>No means No. #disability #awareness

>This afternoon Dad and I went racing.  We were looking at the horses who were about to race when the sun went in and it got cold.  So I told Dad that I’d go inside the building next to where we were.

That involved wheeling over to the building and then up a relatively long ramp (luckily it had switchbacks in it so it wasn’t too steep).  It wasn’t the easiest thing I’ve wheeled up recently but I’m slowly trying to build up my strength in my chair so I stuck at it.

Partway up the ramp goes past an outside area where people can have drinks.  A man called over to me

“you alright, girl? Do you need some help?”

“No, thanks.  I’m fine, it just doesn’t look like it.” I replied.

“Sure?” he queried

“yes, sure.  It’s good for me.”

“It probably is.  I wish my [family member] had your attitude.”


“[they’ve] just given up.”

“Oh, I couldn’t do that.  I’ve always been disabled so I don’t know any different.”

I forget what he said in response to that but our conversation ended there as I was past the bit where he was sat having a drink.  I was pleased by that conversation.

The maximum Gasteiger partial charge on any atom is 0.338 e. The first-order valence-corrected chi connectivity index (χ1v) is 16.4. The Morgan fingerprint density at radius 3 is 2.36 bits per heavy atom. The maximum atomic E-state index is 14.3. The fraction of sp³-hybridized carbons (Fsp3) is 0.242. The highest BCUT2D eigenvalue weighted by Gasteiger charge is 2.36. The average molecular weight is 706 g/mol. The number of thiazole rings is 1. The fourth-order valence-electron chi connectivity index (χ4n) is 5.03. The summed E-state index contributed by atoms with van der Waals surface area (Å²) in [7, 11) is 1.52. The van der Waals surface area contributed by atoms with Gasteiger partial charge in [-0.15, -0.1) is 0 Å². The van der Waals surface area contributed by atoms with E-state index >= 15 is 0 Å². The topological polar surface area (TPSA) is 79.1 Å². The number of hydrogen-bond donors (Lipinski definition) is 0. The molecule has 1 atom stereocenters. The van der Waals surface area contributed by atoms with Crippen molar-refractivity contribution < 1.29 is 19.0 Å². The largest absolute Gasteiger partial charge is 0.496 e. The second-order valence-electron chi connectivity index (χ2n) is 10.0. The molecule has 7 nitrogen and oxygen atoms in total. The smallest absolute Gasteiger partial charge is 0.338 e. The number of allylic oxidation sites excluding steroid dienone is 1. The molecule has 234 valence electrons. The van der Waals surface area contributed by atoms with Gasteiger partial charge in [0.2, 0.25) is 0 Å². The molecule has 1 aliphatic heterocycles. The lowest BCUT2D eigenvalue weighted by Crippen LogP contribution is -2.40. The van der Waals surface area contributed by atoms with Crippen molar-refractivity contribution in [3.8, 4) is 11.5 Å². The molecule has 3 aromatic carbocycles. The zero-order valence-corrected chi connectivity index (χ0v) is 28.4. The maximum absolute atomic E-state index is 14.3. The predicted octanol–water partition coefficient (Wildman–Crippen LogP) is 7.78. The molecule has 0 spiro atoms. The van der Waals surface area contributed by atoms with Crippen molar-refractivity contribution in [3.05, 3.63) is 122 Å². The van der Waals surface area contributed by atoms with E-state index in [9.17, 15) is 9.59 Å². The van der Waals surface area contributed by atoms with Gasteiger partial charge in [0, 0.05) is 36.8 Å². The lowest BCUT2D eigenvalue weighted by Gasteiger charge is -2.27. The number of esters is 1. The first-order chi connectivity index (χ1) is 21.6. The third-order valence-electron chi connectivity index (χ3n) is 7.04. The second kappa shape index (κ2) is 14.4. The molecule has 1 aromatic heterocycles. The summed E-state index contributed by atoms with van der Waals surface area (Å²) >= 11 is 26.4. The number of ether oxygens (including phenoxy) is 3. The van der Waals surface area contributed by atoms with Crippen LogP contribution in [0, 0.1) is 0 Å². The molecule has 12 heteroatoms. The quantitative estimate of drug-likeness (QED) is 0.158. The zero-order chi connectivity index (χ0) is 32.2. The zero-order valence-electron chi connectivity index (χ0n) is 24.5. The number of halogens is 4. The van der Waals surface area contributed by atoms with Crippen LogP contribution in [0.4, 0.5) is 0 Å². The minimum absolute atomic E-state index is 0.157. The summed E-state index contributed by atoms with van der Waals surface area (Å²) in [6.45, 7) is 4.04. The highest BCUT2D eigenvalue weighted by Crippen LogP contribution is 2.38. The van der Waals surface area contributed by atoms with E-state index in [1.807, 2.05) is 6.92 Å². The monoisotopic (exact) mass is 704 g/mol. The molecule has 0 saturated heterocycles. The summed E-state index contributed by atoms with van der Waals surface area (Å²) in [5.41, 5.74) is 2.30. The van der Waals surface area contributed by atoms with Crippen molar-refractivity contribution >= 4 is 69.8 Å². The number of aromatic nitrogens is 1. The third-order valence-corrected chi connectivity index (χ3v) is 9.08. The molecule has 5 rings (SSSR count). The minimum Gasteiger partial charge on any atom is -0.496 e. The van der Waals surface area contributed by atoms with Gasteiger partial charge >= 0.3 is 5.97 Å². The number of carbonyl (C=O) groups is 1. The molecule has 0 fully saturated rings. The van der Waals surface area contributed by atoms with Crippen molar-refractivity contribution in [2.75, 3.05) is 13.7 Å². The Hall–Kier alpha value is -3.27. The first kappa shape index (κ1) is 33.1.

That ramp should probably be considered two because on one of the switchbacks you go into the building but then have to go straight up another bit to get to the facilities.

At the top of the ramp a steward was standing and saw me on the ramp wheeling up.  He spoke to me too.

“Can I give you a push?”

“No, I’m fine.”

“it’s no bother.”

“really, I’m fine.  But I tell you what would be a help.  Could you open that door for me?” (I couldn’t see it clearly but knew it was there)

“it’s already open”

He then grabs the back of my chair over my protestations and wheels me approximately the last five metres of the ramp.  Which is basically no help and totally infuriating because he made a snap judgement that just because I’m in a chair I need help.

I’d love to meet more people like the first guy, that was a confidence boost for me.  I hope to meet very few people like the second!

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